China may have found a way to keep India in the dark over trade deficit
China's policies have been under focus, putting Beijing in a spot over trade surplus.
Trade numbers for 2018 showed India-China trade deficit falling by a significant $10 billion, mainly because of a sizeable increase in exports by India. Trade watchers cheered, Commerce Minister Suresh Prabhu even put out a celebratory tweet on the "whopping, unprecedented reduction" in India's trade deficit with China.
Going by Mint's analysis of these figures, there is probably a big catch, though. It shows that during the same period, there was a sharp rise in Hong Kong's export to India of the same goods that New Delhi buys from Beijing. This has now given rise to serious doubts that China may have begun using Hong Kong to camouflage the real size of its sale to India.
A data deep dive
According to Commerce ministry data, China saw its trade surplus with India go down from $59.3 billion to $57.4 billion in 2018. During the same year, Hong Kong's trade deficit with India — which stood at $3.9 billion in 2017 — turned into a $2.7-billion surplus on the back of rising exports to India. Combined figures showed India's trade deficit with Hong Kong and China expanded to $60.1 billion in 2018 from $55.4 billion the year before.
Data shows India's exports to China for 2018 stood at $16.5 billion — a rise of 30.4 per cent over the previous year. During the same period, India's exports to Hong Kong fell from $15 billion to $13.3 billion. These two figures combined, it made for a $900 million loss for India.
In the analysis, data from calendar year 2018 is being used because complete sectionalised figures for the entire 2018-19 are not yet out. In most cases, full-fiscal data generally follows the same pattern as calendar year data.
While calculating trade figures, India should always regard China and Hong Kong as one entity, a government official said.
Deliberate ploy, or coincidence?
The Mint analysis — product by product — explains how this latest phenomenon may be happening. India's imports of mobile phone spare parts from China fell by 34.1 per cent in 2018, while the import of the same product from Hong Kong jumped by a whopping 728 per cent during the same period.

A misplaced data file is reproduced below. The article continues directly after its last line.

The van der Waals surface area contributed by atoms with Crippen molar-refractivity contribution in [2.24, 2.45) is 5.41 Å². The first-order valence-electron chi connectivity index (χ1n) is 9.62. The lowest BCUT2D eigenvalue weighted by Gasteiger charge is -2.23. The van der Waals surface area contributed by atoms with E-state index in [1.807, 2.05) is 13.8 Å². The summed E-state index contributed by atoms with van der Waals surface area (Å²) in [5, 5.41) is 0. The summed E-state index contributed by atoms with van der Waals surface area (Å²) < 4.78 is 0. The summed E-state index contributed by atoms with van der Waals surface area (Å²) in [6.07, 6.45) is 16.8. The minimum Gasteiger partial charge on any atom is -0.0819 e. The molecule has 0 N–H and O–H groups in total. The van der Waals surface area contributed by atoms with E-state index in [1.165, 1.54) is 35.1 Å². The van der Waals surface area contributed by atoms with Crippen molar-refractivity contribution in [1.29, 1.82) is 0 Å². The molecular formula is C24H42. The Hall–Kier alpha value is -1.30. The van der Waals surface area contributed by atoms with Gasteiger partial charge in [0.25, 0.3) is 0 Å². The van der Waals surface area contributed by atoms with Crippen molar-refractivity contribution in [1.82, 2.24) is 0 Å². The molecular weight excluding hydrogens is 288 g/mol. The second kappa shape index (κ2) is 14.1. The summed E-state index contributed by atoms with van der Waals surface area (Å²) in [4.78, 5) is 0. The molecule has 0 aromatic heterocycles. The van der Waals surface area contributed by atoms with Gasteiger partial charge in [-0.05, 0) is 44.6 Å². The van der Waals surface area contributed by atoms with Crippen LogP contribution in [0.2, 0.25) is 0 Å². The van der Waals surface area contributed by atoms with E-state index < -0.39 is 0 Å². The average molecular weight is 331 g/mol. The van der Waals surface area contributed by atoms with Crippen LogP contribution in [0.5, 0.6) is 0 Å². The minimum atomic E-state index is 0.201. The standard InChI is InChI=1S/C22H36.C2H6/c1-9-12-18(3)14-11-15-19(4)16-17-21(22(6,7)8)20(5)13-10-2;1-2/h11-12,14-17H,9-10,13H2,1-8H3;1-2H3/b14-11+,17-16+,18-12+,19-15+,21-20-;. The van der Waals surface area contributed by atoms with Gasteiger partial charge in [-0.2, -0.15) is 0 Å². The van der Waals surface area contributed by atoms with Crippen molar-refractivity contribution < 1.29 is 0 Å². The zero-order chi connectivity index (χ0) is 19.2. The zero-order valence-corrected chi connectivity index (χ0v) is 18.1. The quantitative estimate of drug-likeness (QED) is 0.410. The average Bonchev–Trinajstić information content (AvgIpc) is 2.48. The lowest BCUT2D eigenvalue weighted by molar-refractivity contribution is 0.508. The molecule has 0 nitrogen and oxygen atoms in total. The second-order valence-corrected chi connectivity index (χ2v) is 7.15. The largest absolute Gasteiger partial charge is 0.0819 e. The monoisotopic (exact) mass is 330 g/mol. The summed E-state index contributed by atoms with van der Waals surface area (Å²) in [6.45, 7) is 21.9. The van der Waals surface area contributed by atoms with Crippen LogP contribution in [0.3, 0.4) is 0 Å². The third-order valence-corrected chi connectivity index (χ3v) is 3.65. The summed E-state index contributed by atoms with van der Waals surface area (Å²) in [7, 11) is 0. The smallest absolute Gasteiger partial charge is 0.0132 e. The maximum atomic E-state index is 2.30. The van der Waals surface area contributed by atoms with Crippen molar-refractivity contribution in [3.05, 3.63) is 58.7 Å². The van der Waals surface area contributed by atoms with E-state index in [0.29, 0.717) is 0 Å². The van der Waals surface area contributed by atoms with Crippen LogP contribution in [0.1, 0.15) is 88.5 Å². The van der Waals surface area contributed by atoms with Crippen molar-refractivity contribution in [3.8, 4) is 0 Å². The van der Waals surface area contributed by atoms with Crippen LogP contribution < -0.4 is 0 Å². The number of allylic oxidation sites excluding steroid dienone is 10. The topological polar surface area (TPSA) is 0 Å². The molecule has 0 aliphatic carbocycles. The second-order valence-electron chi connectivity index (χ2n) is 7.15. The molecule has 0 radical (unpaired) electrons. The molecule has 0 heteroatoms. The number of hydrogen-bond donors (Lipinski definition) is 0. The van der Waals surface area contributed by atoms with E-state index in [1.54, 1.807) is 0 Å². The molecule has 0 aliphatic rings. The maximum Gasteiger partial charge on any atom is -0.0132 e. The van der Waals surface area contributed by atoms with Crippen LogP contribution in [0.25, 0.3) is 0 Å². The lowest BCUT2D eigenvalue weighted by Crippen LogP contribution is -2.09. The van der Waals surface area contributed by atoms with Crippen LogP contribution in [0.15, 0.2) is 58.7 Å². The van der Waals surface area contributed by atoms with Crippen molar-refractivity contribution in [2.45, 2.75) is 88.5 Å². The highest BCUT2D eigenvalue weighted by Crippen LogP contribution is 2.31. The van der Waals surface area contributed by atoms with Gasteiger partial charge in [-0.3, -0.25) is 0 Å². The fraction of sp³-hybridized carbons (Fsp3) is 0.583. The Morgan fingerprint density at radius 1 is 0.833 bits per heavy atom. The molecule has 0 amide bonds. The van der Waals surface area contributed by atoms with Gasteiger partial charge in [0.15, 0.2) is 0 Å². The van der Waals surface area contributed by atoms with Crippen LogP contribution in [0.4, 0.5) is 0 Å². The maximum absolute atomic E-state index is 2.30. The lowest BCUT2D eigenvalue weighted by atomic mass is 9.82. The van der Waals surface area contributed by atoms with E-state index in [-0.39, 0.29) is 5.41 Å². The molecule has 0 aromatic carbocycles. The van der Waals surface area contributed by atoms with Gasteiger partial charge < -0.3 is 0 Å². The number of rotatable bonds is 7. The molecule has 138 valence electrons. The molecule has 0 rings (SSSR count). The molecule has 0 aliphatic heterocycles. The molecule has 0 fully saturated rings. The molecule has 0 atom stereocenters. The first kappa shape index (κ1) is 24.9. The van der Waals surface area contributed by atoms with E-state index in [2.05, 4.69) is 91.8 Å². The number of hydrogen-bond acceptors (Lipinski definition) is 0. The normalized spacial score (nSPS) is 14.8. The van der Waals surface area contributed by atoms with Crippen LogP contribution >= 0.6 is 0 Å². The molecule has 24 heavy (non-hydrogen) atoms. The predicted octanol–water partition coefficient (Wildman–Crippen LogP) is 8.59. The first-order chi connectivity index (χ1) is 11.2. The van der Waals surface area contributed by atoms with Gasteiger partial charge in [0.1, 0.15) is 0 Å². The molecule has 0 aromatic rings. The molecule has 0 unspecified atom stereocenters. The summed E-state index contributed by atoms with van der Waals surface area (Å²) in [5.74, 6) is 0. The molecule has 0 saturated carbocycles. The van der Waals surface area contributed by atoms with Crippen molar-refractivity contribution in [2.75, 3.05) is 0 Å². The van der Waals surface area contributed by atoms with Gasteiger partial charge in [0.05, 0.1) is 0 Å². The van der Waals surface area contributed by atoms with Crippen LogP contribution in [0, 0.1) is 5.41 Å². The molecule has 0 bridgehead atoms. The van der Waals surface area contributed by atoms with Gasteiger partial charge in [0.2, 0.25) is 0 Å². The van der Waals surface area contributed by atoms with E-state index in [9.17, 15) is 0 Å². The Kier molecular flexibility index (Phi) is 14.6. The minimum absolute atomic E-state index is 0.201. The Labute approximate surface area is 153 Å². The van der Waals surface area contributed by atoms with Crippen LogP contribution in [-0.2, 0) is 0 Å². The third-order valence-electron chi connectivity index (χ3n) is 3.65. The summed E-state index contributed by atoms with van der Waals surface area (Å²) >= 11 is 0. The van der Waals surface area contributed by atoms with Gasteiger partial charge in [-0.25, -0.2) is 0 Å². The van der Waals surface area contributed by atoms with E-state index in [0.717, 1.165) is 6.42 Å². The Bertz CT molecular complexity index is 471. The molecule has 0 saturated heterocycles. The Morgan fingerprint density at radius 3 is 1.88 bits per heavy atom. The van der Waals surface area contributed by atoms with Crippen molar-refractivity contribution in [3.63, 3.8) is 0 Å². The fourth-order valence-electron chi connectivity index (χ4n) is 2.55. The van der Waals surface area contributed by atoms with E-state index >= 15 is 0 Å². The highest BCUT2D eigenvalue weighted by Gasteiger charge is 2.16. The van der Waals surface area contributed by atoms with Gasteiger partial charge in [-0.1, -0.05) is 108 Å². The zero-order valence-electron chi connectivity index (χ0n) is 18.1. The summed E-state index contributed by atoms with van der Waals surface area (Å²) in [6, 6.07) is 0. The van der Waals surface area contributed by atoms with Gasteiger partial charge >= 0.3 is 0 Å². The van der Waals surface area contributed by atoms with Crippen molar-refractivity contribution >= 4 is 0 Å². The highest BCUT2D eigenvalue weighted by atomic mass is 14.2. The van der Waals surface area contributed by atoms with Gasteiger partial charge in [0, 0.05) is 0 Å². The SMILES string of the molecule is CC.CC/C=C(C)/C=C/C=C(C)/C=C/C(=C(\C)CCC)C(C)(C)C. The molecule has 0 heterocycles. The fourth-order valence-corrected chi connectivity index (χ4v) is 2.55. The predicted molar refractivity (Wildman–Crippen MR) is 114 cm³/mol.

China's export of LAN adaptor cards to India slipped by 32 per cent, but that of Hong Kong shot up by 173 per cent.
One of the most significant figures in the story pertains to digital monolithic integrated circuits. Imports by India of the item from China rose too, but the rise in imports from Hong Kong was eye-watering — 6017 per cent.
Of late, China's skewed policies have been under renewed focus, putting Beijing in a spot over burgeoning surplus with its trade partners. India is a case in point. To cut its massive trade deficit, India for some time has been pressuring China to open IT and pharma, among other sectors, for Indian companies.
Recent years have witnessed India's trade deficit with China rising in an out-of-proportion manner, owing primarily to the shooting import of electronic goods. It has put India's balance of trade under serious pressure.
According to Commerce ministry data, the India-China bilateral trade touched $84.44 billion in 2017, in which India's deficit was $52 billion. In FY18, exports to China had risen 31 per cent to $13.33 billion while imports were up just 24.64 per cent at $76.38 billion, which increased the trade deficit to a whopping $63 billion.
Coming back to the latest curious phenomenon, is it a deliberate ploy or just plain coincidence? The paper's query to China Embassy in Delhi elicited no response. China is perfectly capable of playing such tricks though, the article says quoting an Commerce ministry official.